Cash Flows from Financing Activities represent the net change in cash received from or repaid to external providers of capital.
Cash Flows from Financing Activities (also known as "Financing Cash Flow") is a measure (listed on a company's Cash Flow Statement) of the money that a company took in or paid out to finance its activities. It represents the flow of cash between a company and its owners and creditors. Typically included in this calculation are the issuance or repurchase of common stock, the issuance or repayment of debt and the dividends paid out to shareholders.
Different accounting standards vary as to exactly what items can be classified as financing. For example, International Financial Reporting Standards (IFRS) specify that interest payments on debt should be included in the calculation of a company's Cash Flows from Financing Activities.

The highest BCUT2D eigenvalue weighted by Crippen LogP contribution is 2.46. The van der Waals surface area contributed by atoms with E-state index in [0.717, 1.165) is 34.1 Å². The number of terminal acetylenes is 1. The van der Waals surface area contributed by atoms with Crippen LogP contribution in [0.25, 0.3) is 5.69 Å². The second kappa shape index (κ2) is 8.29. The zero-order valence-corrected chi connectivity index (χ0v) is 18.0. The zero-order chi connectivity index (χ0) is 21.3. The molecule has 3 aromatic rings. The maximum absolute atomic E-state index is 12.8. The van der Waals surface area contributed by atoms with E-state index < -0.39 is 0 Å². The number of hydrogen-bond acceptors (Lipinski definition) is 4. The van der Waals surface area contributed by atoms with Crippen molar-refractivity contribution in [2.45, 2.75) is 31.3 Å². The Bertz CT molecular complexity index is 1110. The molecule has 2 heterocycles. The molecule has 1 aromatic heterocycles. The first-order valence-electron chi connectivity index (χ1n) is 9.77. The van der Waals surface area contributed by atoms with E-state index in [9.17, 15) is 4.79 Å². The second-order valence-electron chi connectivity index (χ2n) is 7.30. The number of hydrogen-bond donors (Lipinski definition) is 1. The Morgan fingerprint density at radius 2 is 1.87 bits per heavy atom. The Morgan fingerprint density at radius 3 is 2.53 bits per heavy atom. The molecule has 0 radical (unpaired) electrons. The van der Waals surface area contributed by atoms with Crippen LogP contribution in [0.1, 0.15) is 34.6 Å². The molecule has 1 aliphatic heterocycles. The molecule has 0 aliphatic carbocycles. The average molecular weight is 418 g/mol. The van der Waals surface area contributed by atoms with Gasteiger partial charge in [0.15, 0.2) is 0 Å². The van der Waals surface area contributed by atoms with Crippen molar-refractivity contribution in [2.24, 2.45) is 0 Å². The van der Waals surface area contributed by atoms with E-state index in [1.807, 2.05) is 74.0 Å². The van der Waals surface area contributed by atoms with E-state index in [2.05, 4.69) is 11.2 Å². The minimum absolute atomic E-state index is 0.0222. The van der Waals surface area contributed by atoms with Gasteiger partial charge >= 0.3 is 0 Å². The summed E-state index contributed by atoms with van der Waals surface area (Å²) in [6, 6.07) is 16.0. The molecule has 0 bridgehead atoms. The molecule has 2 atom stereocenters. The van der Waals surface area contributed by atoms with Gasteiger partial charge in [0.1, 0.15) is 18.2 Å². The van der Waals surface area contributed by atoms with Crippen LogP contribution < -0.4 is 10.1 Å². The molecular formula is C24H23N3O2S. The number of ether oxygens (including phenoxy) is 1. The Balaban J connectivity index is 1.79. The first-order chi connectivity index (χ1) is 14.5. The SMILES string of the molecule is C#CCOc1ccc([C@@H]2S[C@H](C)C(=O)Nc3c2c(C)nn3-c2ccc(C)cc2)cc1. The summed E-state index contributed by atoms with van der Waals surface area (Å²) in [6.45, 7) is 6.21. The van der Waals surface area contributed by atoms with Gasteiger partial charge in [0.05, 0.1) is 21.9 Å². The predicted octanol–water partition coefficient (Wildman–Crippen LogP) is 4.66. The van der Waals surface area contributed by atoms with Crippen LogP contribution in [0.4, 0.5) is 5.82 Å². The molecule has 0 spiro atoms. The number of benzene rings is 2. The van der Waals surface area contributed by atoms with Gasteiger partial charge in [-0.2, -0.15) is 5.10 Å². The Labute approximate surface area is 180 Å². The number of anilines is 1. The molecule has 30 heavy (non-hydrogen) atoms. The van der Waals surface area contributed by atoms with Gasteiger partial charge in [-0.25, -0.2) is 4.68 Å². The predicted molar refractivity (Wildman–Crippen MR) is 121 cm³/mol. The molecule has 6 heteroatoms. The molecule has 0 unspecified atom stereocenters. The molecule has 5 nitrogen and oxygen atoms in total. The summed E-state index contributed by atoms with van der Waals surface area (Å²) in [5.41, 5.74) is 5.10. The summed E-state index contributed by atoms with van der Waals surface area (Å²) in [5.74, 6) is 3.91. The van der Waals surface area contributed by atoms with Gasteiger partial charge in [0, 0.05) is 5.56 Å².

Unlike most other metrics, negative Cash Flows from Financing Activities are not necessarily bad, nor are positive Cash Flows from Financing Activities necessarily good. Negative Cash Flows from Financing Activities could mean that the company is taking on more long-term debt or issuing more equity, but it could also mean that the company is making higher dividend payments or more stock repurchases.
A company is due to pay its ordinary shareholders a quarterly dividend. This dividend is considered a cash outflow from financing activities as the company uses its own cash to pay these dividends to its shareholders.
Typically, Cash Flows from Financing activities are divided into four subcomponents: